Dual EPYC 7773X with 1536 MB of 3D V-Cache tested and… overclocked
Chinese Bilibili content creator ‘kenaide‘ goes through the overclocking process of AMD’s newest EPYC CPU.
And yes, you read that right kenaide took a data-center EPYC 7773X 64-core and 128-thread processor for a quick overclocking session on a SuperMicro dual-socket motherboard. While those processors are currently only shipping to OEM partners and they are not yet officially on sale, the overclocker somehow found a way to obtain not one but two samples of such CPUs.
According to the video he posted, EPYC 7773X is being detected as 100-000000504-04 CPU, which is an OPN core for the AMD engineering sample. Officially this processor has a base clock of 2.2 GHz and a boost up to 3.5 GHz, but the engineering sample is running at 100 MHz lower clocks respectively. The EPYC Milan-X series are the first to feature 3D V-Cache technology, a special layer of L3 cache right on top of the compute dies. The EPYC 7773X is equipped with eight chiplets each featuring an additional 96 MB of cache. In other words, each CPU has a total of 768 MB of 3D V-Cache.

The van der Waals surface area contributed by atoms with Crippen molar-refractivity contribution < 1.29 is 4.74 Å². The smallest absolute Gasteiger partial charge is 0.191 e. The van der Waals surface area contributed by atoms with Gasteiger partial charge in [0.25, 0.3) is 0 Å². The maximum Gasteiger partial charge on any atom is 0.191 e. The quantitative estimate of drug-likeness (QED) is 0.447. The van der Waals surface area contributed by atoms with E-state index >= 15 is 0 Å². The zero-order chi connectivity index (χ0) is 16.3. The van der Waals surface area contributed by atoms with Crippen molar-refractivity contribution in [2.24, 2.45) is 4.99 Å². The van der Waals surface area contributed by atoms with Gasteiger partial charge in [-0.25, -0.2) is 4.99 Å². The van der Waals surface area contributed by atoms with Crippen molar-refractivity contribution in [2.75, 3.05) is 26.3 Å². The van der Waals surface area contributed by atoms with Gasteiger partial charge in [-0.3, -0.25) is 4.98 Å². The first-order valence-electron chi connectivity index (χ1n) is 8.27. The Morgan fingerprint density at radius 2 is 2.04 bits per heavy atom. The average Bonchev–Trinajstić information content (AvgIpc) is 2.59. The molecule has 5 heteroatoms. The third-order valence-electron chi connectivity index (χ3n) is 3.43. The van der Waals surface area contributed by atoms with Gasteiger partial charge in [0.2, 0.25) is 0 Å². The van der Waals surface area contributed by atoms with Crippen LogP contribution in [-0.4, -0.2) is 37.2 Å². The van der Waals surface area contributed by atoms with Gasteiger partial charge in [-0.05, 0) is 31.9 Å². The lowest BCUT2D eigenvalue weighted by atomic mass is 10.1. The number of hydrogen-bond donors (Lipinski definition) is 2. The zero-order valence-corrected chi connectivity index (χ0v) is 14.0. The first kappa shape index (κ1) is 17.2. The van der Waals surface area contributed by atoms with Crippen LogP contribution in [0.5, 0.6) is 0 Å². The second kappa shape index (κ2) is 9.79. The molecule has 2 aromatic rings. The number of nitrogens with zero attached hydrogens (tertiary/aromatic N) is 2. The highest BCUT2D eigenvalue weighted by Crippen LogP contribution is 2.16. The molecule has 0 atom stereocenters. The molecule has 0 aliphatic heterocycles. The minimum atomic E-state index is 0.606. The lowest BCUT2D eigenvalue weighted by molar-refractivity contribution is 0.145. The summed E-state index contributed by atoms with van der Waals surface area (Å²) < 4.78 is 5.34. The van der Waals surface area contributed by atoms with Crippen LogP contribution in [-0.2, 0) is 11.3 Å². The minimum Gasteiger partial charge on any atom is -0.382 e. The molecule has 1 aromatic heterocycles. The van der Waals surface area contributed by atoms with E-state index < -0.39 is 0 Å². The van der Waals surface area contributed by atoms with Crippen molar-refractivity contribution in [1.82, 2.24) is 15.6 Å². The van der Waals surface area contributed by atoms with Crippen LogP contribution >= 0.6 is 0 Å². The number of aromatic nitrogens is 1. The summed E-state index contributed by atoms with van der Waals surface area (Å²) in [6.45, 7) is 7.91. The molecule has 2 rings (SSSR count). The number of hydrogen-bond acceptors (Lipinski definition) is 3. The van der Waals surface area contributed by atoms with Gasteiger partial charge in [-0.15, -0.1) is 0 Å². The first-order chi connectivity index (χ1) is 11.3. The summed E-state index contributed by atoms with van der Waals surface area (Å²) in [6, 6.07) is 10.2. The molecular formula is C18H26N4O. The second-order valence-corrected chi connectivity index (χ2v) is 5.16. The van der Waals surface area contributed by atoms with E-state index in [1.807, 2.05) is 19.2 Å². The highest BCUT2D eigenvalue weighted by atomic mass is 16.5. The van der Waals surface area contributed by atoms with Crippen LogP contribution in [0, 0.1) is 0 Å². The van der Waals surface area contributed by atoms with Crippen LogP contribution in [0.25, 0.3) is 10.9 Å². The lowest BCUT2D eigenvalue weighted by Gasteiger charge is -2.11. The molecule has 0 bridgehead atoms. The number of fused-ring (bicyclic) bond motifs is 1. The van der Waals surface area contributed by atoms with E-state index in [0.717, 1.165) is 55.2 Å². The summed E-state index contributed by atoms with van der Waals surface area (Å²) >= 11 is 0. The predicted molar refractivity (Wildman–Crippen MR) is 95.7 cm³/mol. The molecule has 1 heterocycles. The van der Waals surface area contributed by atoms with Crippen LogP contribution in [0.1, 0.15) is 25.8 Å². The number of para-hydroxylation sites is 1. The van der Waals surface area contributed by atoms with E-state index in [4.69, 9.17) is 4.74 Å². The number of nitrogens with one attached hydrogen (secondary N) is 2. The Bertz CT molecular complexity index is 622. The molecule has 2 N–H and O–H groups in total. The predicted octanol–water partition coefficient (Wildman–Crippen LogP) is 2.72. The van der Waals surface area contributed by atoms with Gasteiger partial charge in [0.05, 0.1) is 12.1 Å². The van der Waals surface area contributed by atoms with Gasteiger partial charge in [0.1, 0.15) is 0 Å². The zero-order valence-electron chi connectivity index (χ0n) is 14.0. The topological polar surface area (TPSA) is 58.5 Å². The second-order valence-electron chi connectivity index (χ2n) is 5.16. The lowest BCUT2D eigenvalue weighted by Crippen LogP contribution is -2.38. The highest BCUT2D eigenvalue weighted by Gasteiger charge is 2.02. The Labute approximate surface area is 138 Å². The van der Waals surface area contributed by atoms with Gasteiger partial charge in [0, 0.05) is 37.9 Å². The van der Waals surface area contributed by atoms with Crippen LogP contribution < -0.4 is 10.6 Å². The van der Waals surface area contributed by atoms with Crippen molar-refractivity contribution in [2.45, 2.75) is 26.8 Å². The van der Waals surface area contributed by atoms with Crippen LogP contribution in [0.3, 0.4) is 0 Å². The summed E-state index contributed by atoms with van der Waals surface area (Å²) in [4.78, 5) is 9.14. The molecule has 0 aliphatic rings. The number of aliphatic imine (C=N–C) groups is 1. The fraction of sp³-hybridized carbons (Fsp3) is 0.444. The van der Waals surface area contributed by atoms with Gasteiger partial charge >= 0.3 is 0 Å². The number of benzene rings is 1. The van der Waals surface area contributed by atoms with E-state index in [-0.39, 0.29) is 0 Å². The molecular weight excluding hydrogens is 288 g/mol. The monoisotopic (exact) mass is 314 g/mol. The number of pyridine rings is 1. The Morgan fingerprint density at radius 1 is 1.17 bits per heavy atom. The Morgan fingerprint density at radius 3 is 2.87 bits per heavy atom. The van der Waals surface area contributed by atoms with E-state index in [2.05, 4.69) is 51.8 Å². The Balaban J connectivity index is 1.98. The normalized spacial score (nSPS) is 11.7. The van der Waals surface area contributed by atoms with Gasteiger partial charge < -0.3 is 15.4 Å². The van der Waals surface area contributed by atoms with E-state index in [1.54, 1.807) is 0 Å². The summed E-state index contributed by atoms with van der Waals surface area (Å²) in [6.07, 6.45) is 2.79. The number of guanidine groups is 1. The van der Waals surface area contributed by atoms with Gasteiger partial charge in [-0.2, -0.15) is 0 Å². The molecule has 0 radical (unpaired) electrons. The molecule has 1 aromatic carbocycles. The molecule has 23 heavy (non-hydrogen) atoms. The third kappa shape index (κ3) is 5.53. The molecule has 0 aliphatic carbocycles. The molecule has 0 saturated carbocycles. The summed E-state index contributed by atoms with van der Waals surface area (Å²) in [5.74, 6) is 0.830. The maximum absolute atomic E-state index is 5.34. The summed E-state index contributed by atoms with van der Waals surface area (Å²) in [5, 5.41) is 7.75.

Kenaide goes some Cinebench and 3DMark tests using AMD default specs before he tries ‘overclocking’:
Overclocked to 4.8 GHz… but not really
The creator is using a special EPYC Milan/Rome ES/QS overclocking tool by Uat4 and ExecutableFix. This tool unlocks power limits and increases maximum all-core frequencies and voltages much higher than AMD intended, but only for engineering samples. However, this is not true overclocking. ExecutableFix explained to us that the frequency reported by CPU-Z software is not a real frequency, but rather a target. This is probably why Kenaide did not provide any benchmark results using a 4.8 GHz OC session, it would have simply shown smaller than expected performance uplift.